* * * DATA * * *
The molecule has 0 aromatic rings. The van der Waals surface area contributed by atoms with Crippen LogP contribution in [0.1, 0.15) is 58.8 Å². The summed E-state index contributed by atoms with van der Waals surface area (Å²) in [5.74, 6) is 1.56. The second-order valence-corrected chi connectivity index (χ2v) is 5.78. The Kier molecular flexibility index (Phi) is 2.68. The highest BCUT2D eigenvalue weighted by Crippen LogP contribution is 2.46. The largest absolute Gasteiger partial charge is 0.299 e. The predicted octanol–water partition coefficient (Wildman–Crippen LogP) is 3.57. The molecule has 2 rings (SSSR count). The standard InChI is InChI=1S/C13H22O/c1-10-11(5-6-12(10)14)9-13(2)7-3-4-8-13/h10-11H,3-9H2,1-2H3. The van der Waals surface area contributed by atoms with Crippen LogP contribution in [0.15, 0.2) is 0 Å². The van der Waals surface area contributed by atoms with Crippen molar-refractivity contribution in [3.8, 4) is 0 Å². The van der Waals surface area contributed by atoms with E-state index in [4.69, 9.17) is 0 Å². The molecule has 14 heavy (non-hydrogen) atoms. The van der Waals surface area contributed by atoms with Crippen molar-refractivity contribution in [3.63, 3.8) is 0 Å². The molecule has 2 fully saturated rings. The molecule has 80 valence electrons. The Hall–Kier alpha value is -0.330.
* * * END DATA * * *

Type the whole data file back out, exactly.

The molecule has 0 aromatic rings. The van der Waals surface area contributed by atoms with Crippen LogP contribution in [0.1, 0.15) is 58.8 Å². The summed E-state index contributed by atoms with van der Waals surface area (Å²) in [5.74, 6) is 1.56. The second-order valence-corrected chi connectivity index (χ2v) is 5.78. The Kier molecular flexibility index (Phi) is 2.68. The highest BCUT2D eigenvalue weighted by Crippen LogP contribution is 2.46. The largest absolute Gasteiger partial charge is 0.299 e. The predicted octanol–water partition coefficient (Wildman–Crippen LogP) is 3.57. The molecule has 2 rings (SSSR count). The standard InChI is InChI=1S/C13H22O/c1-10-11(5-6-12(10)14)9-13(2)7-3-4-8-13/h10-11H,3-9H2,1-2H3. The van der Waals surface area contributed by atoms with Crippen LogP contribution in [0.15, 0.2) is 0 Å². The van der Waals surface area contributed by atoms with Crippen molar-refractivity contribution in [3.8, 4) is 0 Å². The van der Waals surface area contributed by atoms with E-state index in [4.69, 9.17) is 0 Å². The molecule has 14 heavy (non-hydrogen) atoms. The van der Waals surface area contributed by atoms with Crippen molar-refractivity contribution in [3.63, 3.8) is 0 Å². The molecule has 2 fully saturated rings. The molecule has 80 valence electrons. The Hall–Kier alpha value is -0.330.